Italians began going to the polls today to vote in nationwide local elections that party leaders here have turned into a major test of strength for the five-party coalition led by Socialist Prime Minister Bettino Craxi and for the coalition's major adversary, the Communist Party.

Although the campaign that closed Friday has been seen generally as one of the most lackluster in recent Italian history, with television ads and handbills replacing the emotional mass rallies of the past, top politicians here have sought to convince voters that the election is of historic importance.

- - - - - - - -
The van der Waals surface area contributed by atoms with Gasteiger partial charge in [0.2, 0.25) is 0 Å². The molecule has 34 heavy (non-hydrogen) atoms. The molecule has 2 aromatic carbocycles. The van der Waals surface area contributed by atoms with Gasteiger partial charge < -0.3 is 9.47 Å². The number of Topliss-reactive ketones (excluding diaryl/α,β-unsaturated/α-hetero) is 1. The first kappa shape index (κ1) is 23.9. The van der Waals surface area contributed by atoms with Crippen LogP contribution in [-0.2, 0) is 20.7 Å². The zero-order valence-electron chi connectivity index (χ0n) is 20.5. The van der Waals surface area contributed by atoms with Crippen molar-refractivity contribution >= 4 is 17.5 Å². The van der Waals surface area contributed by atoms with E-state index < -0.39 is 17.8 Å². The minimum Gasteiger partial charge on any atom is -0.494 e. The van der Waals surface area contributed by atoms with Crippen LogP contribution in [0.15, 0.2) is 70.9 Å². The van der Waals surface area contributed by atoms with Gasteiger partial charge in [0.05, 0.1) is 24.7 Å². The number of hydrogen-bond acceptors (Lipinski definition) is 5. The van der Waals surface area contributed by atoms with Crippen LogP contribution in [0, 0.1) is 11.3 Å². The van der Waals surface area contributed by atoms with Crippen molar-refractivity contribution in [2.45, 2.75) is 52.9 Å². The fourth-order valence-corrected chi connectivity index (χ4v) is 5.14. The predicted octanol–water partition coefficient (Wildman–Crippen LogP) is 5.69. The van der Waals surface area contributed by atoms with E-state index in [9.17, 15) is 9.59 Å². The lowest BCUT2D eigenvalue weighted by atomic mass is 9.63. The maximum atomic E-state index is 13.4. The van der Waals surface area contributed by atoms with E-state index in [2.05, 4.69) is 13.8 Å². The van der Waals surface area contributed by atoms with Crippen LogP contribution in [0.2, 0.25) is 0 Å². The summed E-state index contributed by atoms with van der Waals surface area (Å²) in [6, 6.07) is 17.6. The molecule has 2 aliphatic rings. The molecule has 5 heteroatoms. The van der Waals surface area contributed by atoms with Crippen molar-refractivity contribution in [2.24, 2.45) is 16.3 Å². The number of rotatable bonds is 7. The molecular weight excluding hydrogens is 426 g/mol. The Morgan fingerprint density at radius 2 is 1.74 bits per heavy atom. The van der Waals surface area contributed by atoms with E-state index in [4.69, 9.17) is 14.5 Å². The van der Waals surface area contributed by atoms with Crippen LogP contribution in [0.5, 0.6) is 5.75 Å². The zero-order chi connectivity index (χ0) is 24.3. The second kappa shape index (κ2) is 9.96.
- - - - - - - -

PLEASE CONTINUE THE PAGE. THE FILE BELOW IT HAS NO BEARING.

Most attention has been focused on speculation as to whether the powerful Communists will duplicate their performance in last year's European Parliament elections, when with 33.3 percent of the vote they narrowly outpolled the Christian Democrats for the first time in Italian history.

Today 44.5 million Italians began voting in a two-day election to choose new local councils in 15 of Italy's 20 regions, 86 of its 95 provinces, and more than 6,000 of its 8,090 towns and cities.

The outcome of the vote will have no direct effect on the composition of the national parliament, elected in 1983 and not scheduled for a new vote until 1988. But it is likely to have a psychological and political impact on the status of the current government, and relatively little attention has been paid to local issues.